At 8 p.m., Tampa Police say that the broken water main on Rome Avenue has been turned off.
However, due to damage to the road, the closed portion of N. Rome will remain closed for several days.
“It was quite scary seeing this, it looked like some sort of tidal wave coming towards us, very scary," said Nataly Rovira.
Rovira showed ABC Action News the extensive damage done to her family's lumber business, North Rome Lumber. She fears the flooding will take a financial hit on the business.
Across the street, Rey Pow used a few bags of mulch to deter some of the water, but it wasn't enough. He rushed outside with his 4-year-old son when the water came rushing inside.
“The biggest thing I was worried about was the current, my feet are touching the floor, the water is coming in," said Pow. "I have headphones on and all of sudden I feel water and first thing I thought was grab him and get out.”
An official with the Tampa Water Department says crews are trying to determine what caused the 24-inch pipe to break. They believe a contributing factor may have been a megalug that was tightened too much in 1954, which cracked under pressure over time.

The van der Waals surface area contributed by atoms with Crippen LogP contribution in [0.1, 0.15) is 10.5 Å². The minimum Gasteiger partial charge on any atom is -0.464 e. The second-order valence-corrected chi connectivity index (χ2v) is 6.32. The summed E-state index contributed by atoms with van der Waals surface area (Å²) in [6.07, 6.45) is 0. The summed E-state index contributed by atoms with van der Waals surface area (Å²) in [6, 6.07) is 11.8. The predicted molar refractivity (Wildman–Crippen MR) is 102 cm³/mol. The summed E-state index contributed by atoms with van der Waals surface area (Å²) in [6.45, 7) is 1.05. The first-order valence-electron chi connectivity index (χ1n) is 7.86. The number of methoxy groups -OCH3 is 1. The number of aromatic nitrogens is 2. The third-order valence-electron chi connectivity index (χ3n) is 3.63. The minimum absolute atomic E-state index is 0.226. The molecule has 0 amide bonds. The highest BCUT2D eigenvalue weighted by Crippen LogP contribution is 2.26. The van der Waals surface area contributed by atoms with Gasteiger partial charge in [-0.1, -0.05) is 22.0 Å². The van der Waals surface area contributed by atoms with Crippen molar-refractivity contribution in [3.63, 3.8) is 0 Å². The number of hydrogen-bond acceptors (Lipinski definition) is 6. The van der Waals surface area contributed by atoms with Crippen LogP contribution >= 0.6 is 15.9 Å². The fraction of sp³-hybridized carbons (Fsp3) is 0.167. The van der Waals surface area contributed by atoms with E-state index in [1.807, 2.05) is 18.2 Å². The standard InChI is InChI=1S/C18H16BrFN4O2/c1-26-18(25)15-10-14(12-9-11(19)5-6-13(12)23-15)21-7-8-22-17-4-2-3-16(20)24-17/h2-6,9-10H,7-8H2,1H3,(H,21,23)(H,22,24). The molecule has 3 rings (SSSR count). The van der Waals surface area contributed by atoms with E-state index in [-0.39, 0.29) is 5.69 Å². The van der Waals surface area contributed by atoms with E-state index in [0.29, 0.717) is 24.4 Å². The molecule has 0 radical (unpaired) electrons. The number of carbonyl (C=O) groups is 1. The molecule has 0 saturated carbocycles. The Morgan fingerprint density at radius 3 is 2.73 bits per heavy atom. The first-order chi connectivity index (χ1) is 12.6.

Elias Franco tells ABC Action News, restoring the piping underground will take several days.
Eight homes have water in them from the break, and the City of Tampa is paying for it with funds risk management has reserved for situations like this. The city will also pick up furniture for free, according to Brad Baird of public works.
For now, the Tampa Water Department is advising residents and businesses within the area of 275 to the west, Dale Mabry to the east, Dr. Martin Luther King Jr. Boulevard to the north and Busch to the south to boil water for drinking and food preparation. This Precautionary Boil Water Notice will remain in place for two days.